Moral values define the principles and standards which determine the extent to which human action or conduct is right or wrong. They encompass a wide range of universally accepted character traits such as compassion, love, humility and kindness.
Morality (from the Latin moralitas "manner, character, proper behavior") is the differentiation of intentions, decisions, and actions between those that are "good" (or right) and those that are "bad" (or wrong). The philosophy of morality is ethics. A moral code is a system of morality (according to a particular philosophy, religion, culture, etc.) and a moral is any one practice or teaching within a moral code. Morality may also be specifically synonymous with "goodness" or "rightness." Immorality is the active opposition to morality (i.e. opposition to that which is good or right), whileamorality is variously defined as an unawareness of, indifference toward, or disbelief in any set of moral standards or principles. An example of a moral code is the Golden Rule which states that, "One should treat others as one would like others to treat oneself."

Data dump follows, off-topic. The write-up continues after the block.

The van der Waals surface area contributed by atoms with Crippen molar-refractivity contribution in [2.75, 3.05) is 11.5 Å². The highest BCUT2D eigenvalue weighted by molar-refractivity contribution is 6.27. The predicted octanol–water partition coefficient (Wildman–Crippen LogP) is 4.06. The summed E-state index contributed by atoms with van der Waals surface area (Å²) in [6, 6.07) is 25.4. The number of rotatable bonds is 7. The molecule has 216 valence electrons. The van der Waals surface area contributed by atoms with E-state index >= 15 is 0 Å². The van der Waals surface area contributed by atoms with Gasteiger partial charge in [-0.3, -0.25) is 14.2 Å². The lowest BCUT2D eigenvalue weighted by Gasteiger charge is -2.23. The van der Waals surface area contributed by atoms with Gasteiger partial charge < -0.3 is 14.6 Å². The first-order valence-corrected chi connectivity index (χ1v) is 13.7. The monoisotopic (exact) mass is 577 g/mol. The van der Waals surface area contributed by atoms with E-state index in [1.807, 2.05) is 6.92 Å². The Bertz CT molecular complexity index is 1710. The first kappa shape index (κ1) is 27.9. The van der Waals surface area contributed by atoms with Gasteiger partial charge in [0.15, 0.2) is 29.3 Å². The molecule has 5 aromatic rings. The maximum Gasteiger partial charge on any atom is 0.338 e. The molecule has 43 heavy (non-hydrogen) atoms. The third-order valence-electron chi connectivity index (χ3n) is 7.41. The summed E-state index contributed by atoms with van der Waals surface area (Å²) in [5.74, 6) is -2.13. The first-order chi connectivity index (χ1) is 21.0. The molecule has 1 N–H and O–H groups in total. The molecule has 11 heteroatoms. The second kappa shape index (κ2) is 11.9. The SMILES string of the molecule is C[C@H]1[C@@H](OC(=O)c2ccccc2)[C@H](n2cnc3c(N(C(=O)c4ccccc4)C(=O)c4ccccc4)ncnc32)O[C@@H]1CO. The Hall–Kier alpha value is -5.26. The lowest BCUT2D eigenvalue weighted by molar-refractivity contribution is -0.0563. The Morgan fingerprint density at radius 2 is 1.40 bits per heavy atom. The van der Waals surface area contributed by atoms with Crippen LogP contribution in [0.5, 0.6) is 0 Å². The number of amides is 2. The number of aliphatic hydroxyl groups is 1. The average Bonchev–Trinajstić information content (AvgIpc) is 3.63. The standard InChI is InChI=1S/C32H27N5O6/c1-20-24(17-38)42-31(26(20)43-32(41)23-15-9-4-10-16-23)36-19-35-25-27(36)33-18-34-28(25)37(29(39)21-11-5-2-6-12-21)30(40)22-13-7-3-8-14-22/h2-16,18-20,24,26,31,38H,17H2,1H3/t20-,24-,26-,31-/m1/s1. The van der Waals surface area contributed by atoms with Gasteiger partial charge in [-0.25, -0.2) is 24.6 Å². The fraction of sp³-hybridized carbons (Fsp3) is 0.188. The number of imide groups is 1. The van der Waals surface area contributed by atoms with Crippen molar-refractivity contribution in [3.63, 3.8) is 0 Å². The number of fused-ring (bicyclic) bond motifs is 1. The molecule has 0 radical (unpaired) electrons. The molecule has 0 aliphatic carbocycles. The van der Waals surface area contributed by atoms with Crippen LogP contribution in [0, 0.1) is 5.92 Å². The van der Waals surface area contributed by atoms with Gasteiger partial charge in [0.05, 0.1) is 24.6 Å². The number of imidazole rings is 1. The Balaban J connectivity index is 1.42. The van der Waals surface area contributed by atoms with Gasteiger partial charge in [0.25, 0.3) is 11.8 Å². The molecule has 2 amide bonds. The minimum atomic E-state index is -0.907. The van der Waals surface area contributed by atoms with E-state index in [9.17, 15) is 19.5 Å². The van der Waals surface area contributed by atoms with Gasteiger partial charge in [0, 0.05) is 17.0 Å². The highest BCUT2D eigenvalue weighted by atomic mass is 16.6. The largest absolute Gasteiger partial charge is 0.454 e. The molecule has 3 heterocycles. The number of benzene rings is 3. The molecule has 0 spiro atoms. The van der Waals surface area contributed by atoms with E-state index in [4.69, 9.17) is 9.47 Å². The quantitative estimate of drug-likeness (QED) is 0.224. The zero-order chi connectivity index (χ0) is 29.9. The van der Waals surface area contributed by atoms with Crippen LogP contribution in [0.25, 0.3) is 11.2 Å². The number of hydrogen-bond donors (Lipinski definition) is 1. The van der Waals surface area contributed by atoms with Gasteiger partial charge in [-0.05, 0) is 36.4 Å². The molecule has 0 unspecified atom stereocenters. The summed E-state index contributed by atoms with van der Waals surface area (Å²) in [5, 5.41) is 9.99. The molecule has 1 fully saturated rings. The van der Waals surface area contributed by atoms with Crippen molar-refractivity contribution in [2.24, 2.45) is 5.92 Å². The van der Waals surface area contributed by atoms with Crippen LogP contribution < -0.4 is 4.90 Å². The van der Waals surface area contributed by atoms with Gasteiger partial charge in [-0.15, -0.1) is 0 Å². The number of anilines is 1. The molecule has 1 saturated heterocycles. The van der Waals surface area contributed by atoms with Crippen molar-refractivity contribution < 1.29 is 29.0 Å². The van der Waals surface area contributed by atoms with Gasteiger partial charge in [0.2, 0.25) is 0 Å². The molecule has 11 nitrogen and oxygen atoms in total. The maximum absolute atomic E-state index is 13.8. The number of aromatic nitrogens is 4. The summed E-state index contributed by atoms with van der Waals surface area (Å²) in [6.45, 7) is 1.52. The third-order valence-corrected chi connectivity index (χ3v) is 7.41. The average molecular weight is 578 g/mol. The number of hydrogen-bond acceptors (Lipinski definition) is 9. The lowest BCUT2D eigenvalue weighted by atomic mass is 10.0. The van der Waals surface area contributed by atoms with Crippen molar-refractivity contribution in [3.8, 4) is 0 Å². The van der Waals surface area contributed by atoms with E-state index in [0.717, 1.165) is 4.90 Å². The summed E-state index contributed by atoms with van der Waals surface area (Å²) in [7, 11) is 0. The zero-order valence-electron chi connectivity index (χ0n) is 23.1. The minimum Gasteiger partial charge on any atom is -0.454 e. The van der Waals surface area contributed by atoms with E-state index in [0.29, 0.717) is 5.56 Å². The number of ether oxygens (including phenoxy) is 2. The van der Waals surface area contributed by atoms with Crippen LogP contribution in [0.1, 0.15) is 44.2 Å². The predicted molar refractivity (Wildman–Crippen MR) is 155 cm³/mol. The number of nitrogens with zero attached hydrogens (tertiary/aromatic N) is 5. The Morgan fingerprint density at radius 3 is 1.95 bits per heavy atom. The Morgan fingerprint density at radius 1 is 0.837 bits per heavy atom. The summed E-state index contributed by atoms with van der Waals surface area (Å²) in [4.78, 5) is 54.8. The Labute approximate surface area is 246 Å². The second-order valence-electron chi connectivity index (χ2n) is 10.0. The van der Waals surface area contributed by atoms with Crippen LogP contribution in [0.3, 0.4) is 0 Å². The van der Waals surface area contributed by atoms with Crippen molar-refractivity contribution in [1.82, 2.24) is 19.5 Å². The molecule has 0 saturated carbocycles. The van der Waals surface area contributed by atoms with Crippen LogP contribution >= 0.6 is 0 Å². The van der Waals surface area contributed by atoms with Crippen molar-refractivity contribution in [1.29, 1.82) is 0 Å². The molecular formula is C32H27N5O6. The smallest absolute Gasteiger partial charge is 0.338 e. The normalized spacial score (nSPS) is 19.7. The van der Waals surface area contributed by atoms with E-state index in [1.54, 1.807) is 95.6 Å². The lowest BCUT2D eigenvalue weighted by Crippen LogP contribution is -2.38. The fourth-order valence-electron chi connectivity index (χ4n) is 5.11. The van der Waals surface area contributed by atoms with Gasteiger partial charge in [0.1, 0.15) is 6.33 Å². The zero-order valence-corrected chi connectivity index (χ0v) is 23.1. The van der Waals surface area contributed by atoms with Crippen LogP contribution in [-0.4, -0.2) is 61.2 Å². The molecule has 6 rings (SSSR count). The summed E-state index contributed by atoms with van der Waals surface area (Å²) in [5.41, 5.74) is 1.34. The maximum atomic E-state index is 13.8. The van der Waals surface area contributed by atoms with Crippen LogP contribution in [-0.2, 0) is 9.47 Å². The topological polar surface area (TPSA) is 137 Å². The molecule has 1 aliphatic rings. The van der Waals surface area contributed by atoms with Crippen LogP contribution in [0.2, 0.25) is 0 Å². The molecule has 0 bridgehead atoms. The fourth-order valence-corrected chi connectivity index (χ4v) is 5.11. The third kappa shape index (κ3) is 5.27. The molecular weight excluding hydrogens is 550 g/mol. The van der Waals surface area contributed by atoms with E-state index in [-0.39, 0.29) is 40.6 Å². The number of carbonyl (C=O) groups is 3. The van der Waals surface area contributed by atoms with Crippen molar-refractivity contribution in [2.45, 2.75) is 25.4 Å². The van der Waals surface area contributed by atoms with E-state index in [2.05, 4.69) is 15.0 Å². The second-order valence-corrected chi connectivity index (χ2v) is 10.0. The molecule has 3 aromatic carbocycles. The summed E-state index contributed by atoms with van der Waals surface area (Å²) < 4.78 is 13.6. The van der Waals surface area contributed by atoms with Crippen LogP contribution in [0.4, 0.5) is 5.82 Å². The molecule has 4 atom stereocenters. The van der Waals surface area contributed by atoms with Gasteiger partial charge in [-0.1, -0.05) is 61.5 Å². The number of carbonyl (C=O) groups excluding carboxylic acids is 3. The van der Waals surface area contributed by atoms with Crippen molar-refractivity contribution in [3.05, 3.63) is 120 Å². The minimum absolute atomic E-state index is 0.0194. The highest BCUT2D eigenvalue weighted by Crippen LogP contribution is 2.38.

Morality and ethics
Ethics (also known as moral philosophy) is that branch of philosophy which addresses questions about morality. The word 'ethics' is "commonly used interchangeably with 'morality' ... and sometimes it is used more narrowly to mean the moral principles of a particular tradition, group, or individual." Likewise, certain types of ethical theories, especially deontological ethics, sometimes distinguish between 'ethics' and 'morals': "Although the morality of people and their ethics amounts